Domestic violence advocate disappointed area community report didn't address issue

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SPRINGFIELD, Mo. The Community Focus Report has been put out every two years since 2004 and is sponsored by several civic groups including the Community Foundation of the Ozarks, Junior League of Springfield, the Springfield-Greene Co. Library District, the United Way of the Ozarks and the Chamber of Commerce.

Using blue ribbons and red flags to describe the good and bad, it's meant to be a barometer of Springfield's progress, gaps, and challenges in categories ranging from economic development and citizen participation to public safety and transportation.

While the report does mention child abuse and neglect as a red flag, a local leader wishes another big problem would have been cited.

"I think it's a well-done report," said Lisa Farmer, the Executive Director of Harmony House. "But I was really disappointed that domestic violence wasn't mentioned as a blue ribbon or red flag."

Harmony House is a 168 bed facility that's is filled to capacity with domestic violence victims and if you look at Springfield's latest crime stats under aggravated assaults, which includes domestic violence, you'll notice an increase of over 25% in both the first and second quarter of this year.

"We haven't fixed it, we haven't eradicated it," Farmer said. "It's still an epidemic and so I would have loved to see it cited at least as a continuing red flag."

Farmer admitted that the issue could have been listed in a positive light as well with a blue ribbon designation because of the recent addition of a family justice center which coordinates local agencies into one group to make it easier for domestic violence victims to seek help.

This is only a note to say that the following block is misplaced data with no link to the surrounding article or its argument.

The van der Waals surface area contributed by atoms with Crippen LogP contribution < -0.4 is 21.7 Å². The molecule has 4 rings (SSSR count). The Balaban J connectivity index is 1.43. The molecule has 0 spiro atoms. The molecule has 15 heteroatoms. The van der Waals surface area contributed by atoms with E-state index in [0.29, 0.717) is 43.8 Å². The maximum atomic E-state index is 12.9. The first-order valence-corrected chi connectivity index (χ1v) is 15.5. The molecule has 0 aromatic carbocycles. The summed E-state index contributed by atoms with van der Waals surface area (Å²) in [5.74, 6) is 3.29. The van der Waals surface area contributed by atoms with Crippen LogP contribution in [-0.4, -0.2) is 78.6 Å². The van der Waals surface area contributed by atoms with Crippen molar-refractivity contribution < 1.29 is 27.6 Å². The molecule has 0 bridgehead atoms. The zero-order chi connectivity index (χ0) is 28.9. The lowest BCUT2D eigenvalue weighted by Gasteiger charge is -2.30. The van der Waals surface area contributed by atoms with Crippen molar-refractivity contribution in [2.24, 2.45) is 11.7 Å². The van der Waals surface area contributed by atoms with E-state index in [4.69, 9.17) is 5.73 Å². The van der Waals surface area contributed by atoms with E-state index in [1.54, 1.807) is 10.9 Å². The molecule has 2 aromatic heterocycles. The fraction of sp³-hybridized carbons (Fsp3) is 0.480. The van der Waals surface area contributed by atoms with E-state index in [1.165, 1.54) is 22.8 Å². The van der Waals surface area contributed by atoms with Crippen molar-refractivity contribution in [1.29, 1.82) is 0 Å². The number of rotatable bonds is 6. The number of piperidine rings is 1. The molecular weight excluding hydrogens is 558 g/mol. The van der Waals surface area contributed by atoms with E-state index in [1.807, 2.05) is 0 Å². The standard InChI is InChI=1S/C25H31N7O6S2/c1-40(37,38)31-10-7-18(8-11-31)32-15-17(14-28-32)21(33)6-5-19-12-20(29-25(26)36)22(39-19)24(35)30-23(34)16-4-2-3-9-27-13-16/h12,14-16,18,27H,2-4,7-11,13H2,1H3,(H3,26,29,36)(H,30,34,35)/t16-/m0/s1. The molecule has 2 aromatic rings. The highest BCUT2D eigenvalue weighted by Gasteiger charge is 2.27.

"The family justice center has seen almost a thousand cases in its first year," Farmer said. "More people are coming forward where before it was treated as a dark, dirty secret where people for the most part wanted to sweep under the rug."

Those involved in putting together the Community Focus Report say they had no intention of ignoring the issue but point out it would have been impossible to address every single positive-and-negative aspect of Springfield in their rundown.

"I can understand if people say, "Well, I'm on the front line and I see this and it's actually a red flag.' There are a lot of issues that fall into that," said Dr. Jonathan Groves of Drury, who oversaw the Community Focus Report. "We had a very similar circumstance happen in 2017 where child abuse and neglect was mentioned but not listed as a red flag. But the conversation for this year's report was, 'This is something that we really need to think more about and consider elevating it' and now it's a red flag."

He said that he understands the frustration but that the committees were looking more at overall themes and limited their blue ribbons and red flags to three-per-topic.

"That's not meant to minimize other problems in the community," he said. "It's just meant to spark a conversation to say, 'Where are we on some of these issues and what do we need to think about.'"

Groves also pointed to the report including crime statistics.

"We didn't go into detail on every single crime," he noted. "If I've encountered property crime or if I was attacked that's not mentioned as a red flag but from the committee's perspective they were looking at what was the biggest issue and that was drug-related problems. We're seeing a rise in the opioid abuse."

Farmer just wants people to understand that domestic violence is still a major struggle.

"For a survivor to leave it takes a lot of support," she said. "It's not anything they can do alone."

And as Mark Wynn, a domestic violence survivor, told a training class, getting people to escape their tormented situations requires the help of us all.

"The bottom line is if you have a community that is not working together then you are in fact, whether you know it or not, colluding with the offender."